In his fourteenth cause of action plaintiff asserts that the investor defendants and defendants Police Chief James, Sergeant Sierras, and Officer McGinn conspired to violate his civil rights on September 1, 1998 by entering into an agreement for the purposes of depriving plaintiff of his equal protection rights, and that this agreement was motivated by defendants' discriminatory attitude towards African Americans. In his fifteenth cause of action, plaintiff alleges that the same Emeryville defendants conspired to violate his civil rights on September 1, 1998 by siding with the investor defendants in the dispute between the two parties, and that this decision was also motivated by defendants' discriminatory attitude towards African Americans.

In order to state a claim under 1985, a plaintiff must show that "some racial, or perhaps otherwise class-based, invidiously discriminatory animus" lay behind the alleged conspirators' action and that the conspiracy was aimed at interfering with protected rights secured by law to all. Griffin v. Breckenridge, 403 U.S. 88, 102, 29 L. Ed. 2d 338, 91 S. Ct. 1790 (1971); see also Bretz v. Kelman, 773 F.2d 1026, 1027-28 (9th Cir. 1985). "The absence of a section 1983 deprivation of rights precludes a section 1985 conspiracy claim [*1226]predicated on the same allegations." Caldeira v. County of Kauai, 866 F.2d 1175 (9th Cir. 1989). Here, not only has plaintiff failed to state a 1983 deprivation, but he has failed to state any facts indicating a conspiracy existed.

Section 1986 provides a cause of action for damages where a valid claim for relief has been stated under 1985. Thus, if plaintiff is unable to state a claim for his other causes of action, his 1985 and 1986 claims must fail as well. Summary judgment is therefore GRANTED on the 1985 and 1986 claims. II. Motion for Extension of Time to Complete Discovery

A. Legal Standard

Plaintiff, in his motion for an extension of time to complete discovery, cites to Federal Rule of Civil Procedure 6(b). Rule 6(b) states that "the court for cause shown may at any time in its discretion . . . upon motion made after the expiration of the specified period permit the act to be done where the failure to act was the result of excusable neglect." Defendants, in their opposition to oppose the motion, cite to Rule 16(b), which states: "A schedule shall not be modified except upon a showing of good cause and by leave of the district judge." Although not cited by either party, Rule 56(f) permits for an extension of discovery to oppose a summary judgment motion. The rule states: "Should it appear from the affidavits of a party opposing [a motion for summary judgment] that the party cannot for reasons stated present by affidavit facts essential to justify the party's opposition, the court may . . . order a continuance to permit . . . depositions to be taken or discovery to be had." Parties must submit affidavits showing (1) the specific facts that they hope to elicit from further discovery, (2) that the facts sought exist, and (3) that those sought- after facts are essential to resist the summary judgment motion. State of California v. Campbell, 138 F.3d 772, 779 (9th Cir.1998). If the party moving for a Rule 56(f) continuance has had ample opportunity to conduct discovery, and has not diligently done so, the request for further discovery may be denied. Nidds v. Schindler Elevator Corp., 113 F.3d 912, 921 (9th Cir. 1996) (citations omitted).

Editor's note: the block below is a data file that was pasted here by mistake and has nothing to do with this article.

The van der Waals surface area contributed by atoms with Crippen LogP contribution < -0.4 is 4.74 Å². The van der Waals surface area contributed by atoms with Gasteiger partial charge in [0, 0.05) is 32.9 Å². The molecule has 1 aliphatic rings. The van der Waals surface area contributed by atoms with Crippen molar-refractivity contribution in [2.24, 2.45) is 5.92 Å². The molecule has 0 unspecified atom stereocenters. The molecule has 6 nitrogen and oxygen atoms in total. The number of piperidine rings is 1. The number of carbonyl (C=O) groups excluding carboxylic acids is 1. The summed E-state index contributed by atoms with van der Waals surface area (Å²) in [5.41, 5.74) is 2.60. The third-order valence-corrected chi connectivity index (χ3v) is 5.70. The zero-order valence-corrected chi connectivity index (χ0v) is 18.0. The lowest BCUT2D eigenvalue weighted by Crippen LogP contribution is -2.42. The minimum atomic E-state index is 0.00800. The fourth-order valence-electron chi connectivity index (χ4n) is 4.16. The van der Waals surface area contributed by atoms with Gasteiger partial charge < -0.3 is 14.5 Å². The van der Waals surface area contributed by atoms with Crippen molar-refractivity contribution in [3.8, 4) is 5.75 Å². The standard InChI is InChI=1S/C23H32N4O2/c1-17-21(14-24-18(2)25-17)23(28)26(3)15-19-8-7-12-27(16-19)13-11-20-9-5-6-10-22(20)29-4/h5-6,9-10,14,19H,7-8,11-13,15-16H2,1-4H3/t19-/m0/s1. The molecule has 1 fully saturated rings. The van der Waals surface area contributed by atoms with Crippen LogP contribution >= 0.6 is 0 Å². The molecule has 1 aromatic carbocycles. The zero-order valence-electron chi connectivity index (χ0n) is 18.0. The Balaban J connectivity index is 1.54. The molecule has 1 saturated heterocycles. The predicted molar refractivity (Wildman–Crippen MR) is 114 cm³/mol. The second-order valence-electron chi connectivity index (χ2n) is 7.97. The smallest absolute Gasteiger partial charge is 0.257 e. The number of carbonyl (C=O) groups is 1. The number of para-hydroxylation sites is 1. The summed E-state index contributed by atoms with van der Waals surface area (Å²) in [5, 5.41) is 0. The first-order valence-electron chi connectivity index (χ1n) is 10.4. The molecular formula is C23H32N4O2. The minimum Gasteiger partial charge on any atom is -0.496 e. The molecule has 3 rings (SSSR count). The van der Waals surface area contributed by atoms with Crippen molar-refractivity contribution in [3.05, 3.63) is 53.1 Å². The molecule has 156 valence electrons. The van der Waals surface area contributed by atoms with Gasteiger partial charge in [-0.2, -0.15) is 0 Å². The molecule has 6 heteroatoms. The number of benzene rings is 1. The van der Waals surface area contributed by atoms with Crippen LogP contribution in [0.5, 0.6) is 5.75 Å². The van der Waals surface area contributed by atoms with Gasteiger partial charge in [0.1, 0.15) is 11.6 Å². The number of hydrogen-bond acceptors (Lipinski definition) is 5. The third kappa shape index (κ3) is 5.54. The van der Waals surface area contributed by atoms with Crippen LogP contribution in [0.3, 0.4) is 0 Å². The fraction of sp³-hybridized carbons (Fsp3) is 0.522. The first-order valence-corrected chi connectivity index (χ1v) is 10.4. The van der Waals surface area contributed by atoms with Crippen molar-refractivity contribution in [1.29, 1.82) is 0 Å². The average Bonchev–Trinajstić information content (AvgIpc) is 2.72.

B. Plaintiff's Motion for Extension of Time to Complete Discovery